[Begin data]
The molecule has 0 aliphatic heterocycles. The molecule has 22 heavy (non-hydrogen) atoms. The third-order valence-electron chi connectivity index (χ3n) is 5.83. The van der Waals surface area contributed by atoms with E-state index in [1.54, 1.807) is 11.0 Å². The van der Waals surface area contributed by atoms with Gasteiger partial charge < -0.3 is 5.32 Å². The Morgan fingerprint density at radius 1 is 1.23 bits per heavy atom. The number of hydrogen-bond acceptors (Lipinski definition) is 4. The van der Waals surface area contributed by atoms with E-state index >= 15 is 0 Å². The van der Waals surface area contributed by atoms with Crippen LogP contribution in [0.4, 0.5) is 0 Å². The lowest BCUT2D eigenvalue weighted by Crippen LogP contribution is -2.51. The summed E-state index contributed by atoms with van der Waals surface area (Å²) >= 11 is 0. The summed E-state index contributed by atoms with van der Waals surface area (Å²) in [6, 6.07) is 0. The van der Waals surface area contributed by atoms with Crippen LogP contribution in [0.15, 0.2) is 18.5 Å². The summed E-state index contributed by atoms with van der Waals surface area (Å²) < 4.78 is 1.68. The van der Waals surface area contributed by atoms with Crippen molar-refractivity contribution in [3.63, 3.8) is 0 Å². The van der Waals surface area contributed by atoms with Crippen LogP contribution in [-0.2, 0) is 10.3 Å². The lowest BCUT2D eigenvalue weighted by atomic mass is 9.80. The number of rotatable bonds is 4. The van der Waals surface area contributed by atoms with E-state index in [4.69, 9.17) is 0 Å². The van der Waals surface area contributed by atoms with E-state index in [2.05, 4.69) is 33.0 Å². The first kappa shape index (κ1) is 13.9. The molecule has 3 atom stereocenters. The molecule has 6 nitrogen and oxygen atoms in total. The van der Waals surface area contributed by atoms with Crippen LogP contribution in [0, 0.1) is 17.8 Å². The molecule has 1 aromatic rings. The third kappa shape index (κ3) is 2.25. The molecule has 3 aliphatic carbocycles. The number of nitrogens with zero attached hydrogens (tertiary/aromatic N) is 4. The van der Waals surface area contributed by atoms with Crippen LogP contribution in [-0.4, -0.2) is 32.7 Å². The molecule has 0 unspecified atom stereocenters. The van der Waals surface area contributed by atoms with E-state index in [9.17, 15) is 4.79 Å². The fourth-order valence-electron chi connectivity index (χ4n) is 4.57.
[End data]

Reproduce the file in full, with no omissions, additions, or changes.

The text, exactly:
The molecule has 0 aliphatic heterocycles. The molecule has 22 heavy (non-hydrogen) atoms. The third-order valence-electron chi connectivity index (χ3n) is 5.83. The van der Waals surface area contributed by atoms with E-state index in [1.54, 1.807) is 11.0 Å². The van der Waals surface area contributed by atoms with Gasteiger partial charge < -0.3 is 5.32 Å². The Morgan fingerprint density at radius 1 is 1.23 bits per heavy atom. The number of hydrogen-bond acceptors (Lipinski definition) is 4. The van der Waals surface area contributed by atoms with E-state index >= 15 is 0 Å². The van der Waals surface area contributed by atoms with Crippen LogP contribution in [0.4, 0.5) is 0 Å². The lowest BCUT2D eigenvalue weighted by Crippen LogP contribution is -2.51. The summed E-state index contributed by atoms with van der Waals surface area (Å²) >= 11 is 0. The summed E-state index contributed by atoms with van der Waals surface area (Å²) in [6, 6.07) is 0. The van der Waals surface area contributed by atoms with Crippen LogP contribution in [0.15, 0.2) is 18.5 Å². The summed E-state index contributed by atoms with van der Waals surface area (Å²) < 4.78 is 1.68. The van der Waals surface area contributed by atoms with Crippen molar-refractivity contribution in [3.63, 3.8) is 0 Å². The van der Waals surface area contributed by atoms with Crippen LogP contribution in [-0.2, 0) is 10.3 Å². The lowest BCUT2D eigenvalue weighted by atomic mass is 9.80. The number of rotatable bonds is 4. The van der Waals surface area contributed by atoms with E-state index in [4.69, 9.17) is 0 Å². The van der Waals surface area contributed by atoms with E-state index in [2.05, 4.69) is 33.0 Å². The first kappa shape index (κ1) is 13.9. The molecule has 3 atom stereocenters. The molecule has 6 nitrogen and oxygen atoms in total. The van der Waals surface area contributed by atoms with Crippen LogP contribution in [0, 0.1) is 17.8 Å². The molecule has 1 aromatic rings. The third kappa shape index (κ3) is 2.25. The molecule has 3 aliphatic carbocycles. The number of nitrogens with zero attached hydrogens (tertiary/aromatic N) is 4. The van der Waals surface area contributed by atoms with Crippen LogP contribution in [-0.4, -0.2) is 32.7 Å². The molecule has 0 unspecified atom stereocenters. The van der Waals surface area contributed by atoms with E-state index in [9.17, 15) is 4.79 Å². The fourth-order valence-electron chi connectivity index (χ4n) is 4.57.